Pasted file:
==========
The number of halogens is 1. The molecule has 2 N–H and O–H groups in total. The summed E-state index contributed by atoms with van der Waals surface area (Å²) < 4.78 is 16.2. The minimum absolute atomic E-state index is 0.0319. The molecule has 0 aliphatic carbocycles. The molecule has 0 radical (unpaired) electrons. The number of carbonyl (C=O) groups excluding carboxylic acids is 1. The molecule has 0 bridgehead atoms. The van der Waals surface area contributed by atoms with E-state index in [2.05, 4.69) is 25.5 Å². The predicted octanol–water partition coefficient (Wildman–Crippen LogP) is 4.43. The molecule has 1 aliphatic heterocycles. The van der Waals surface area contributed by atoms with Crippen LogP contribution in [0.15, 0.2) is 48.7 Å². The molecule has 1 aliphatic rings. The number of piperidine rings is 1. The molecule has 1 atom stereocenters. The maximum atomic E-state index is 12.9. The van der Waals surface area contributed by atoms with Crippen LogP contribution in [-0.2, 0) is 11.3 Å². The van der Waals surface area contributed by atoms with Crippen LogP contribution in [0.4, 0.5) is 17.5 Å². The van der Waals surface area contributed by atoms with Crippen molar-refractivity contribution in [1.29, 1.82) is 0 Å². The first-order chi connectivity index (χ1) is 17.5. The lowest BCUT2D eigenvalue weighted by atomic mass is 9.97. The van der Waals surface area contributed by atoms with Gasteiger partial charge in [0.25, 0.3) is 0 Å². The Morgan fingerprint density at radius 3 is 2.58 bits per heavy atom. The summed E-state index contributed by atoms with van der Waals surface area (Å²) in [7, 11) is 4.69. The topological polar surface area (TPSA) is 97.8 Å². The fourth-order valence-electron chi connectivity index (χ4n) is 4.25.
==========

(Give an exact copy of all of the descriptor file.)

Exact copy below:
The number of halogens is 1. The molecule has 2 N–H and O–H groups in total. The summed E-state index contributed by atoms with van der Waals surface area (Å²) < 4.78 is 16.2. The minimum absolute atomic E-state index is 0.0319. The molecule has 0 aliphatic carbocycles. The molecule has 0 radical (unpaired) electrons. The number of carbonyl (C=O) groups excluding carboxylic acids is 1. The molecule has 0 bridgehead atoms. The van der Waals surface area contributed by atoms with E-state index in [2.05, 4.69) is 25.5 Å². The predicted octanol–water partition coefficient (Wildman–Crippen LogP) is 4.43. The molecule has 1 aliphatic heterocycles. The van der Waals surface area contributed by atoms with Crippen LogP contribution in [0.15, 0.2) is 48.7 Å². The molecule has 1 aliphatic rings. The number of piperidine rings is 1. The molecule has 1 atom stereocenters. The maximum atomic E-state index is 12.9. The van der Waals surface area contributed by atoms with Crippen LogP contribution in [-0.2, 0) is 11.3 Å². The van der Waals surface area contributed by atoms with Crippen LogP contribution in [0.4, 0.5) is 17.5 Å². The van der Waals surface area contributed by atoms with Crippen molar-refractivity contribution in [1.29, 1.82) is 0 Å². The first-order chi connectivity index (χ1) is 17.5. The lowest BCUT2D eigenvalue weighted by atomic mass is 9.97. The van der Waals surface area contributed by atoms with Gasteiger partial charge in [0.25, 0.3) is 0 Å². The Morgan fingerprint density at radius 3 is 2.58 bits per heavy atom. The summed E-state index contributed by atoms with van der Waals surface area (Å²) in [7, 11) is 4.69. The topological polar surface area (TPSA) is 97.8 Å². The fourth-order valence-electron chi connectivity index (χ4n) is 4.25.